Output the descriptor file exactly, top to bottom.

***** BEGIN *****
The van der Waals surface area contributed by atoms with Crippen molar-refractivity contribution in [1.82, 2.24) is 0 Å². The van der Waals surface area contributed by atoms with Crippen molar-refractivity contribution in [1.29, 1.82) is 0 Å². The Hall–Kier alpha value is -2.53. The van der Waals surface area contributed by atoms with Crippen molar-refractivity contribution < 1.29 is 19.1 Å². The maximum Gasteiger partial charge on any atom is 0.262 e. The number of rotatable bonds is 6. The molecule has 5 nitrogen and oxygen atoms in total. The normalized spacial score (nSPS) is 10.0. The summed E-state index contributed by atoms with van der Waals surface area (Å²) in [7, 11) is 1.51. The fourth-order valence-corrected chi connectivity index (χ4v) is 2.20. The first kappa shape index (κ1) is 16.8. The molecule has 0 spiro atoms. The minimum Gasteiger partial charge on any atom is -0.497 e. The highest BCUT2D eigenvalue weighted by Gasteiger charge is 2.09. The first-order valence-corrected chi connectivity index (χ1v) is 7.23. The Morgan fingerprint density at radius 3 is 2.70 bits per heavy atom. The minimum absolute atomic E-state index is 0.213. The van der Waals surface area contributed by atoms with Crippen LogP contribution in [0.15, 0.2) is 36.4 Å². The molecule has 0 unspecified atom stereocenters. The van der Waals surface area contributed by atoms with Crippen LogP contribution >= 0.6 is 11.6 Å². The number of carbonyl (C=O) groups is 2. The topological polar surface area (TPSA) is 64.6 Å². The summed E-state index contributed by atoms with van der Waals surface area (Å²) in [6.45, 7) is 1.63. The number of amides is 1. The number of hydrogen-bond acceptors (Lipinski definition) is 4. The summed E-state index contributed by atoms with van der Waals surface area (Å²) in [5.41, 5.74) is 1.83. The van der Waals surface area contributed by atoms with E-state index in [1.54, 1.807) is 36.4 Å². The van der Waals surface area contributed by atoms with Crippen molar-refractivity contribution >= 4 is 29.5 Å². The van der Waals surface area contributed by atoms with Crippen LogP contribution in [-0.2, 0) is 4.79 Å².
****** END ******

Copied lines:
The van der Waals surface area contributed by atoms with Crippen molar-refractivity contribution in [1.82, 2.24) is 0 Å². The van der Waals surface area contributed by atoms with Crippen molar-refractivity contribution in [1.29, 1.82) is 0 Å². The Hall–Kier alpha value is -2.53. The van der Waals surface area contributed by atoms with Crippen molar-refractivity contribution < 1.29 is 19.1 Å². The maximum Gasteiger partial charge on any atom is 0.262 e. The number of rotatable bonds is 6. The molecule has 5 nitrogen and oxygen atoms in total. The normalized spacial score (nSPS) is 10.0. The summed E-state index contributed by atoms with van der Waals surface area (Å²) in [7, 11) is 1.51. The fourth-order valence-corrected chi connectivity index (χ4v) is 2.20. The first kappa shape index (κ1) is 16.8. The molecule has 0 spiro atoms. The minimum Gasteiger partial charge on any atom is -0.497 e. The highest BCUT2D eigenvalue weighted by Gasteiger charge is 2.09. The first-order valence-corrected chi connectivity index (χ1v) is 7.23. The Morgan fingerprint density at radius 3 is 2.70 bits per heavy atom. The minimum absolute atomic E-state index is 0.213. The van der Waals surface area contributed by atoms with Crippen LogP contribution in [0.15, 0.2) is 36.4 Å². The molecule has 0 unspecified atom stereocenters. The van der Waals surface area contributed by atoms with Crippen LogP contribution >= 0.6 is 11.6 Å². The number of carbonyl (C=O) groups is 2. The topological polar surface area (TPSA) is 64.6 Å². The summed E-state index contributed by atoms with van der Waals surface area (Å²) in [6.45, 7) is 1.63. The number of amides is 1. The number of hydrogen-bond acceptors (Lipinski definition) is 4. The summed E-state index contributed by atoms with van der Waals surface area (Å²) in [5.41, 5.74) is 1.83. The van der Waals surface area contributed by atoms with E-state index in [1.54, 1.807) is 36.4 Å². The van der Waals surface area contributed by atoms with Crippen molar-refractivity contribution >= 4 is 29.5 Å². The van der Waals surface area contributed by atoms with Crippen LogP contribution in [-0.2, 0) is 4.79 Å².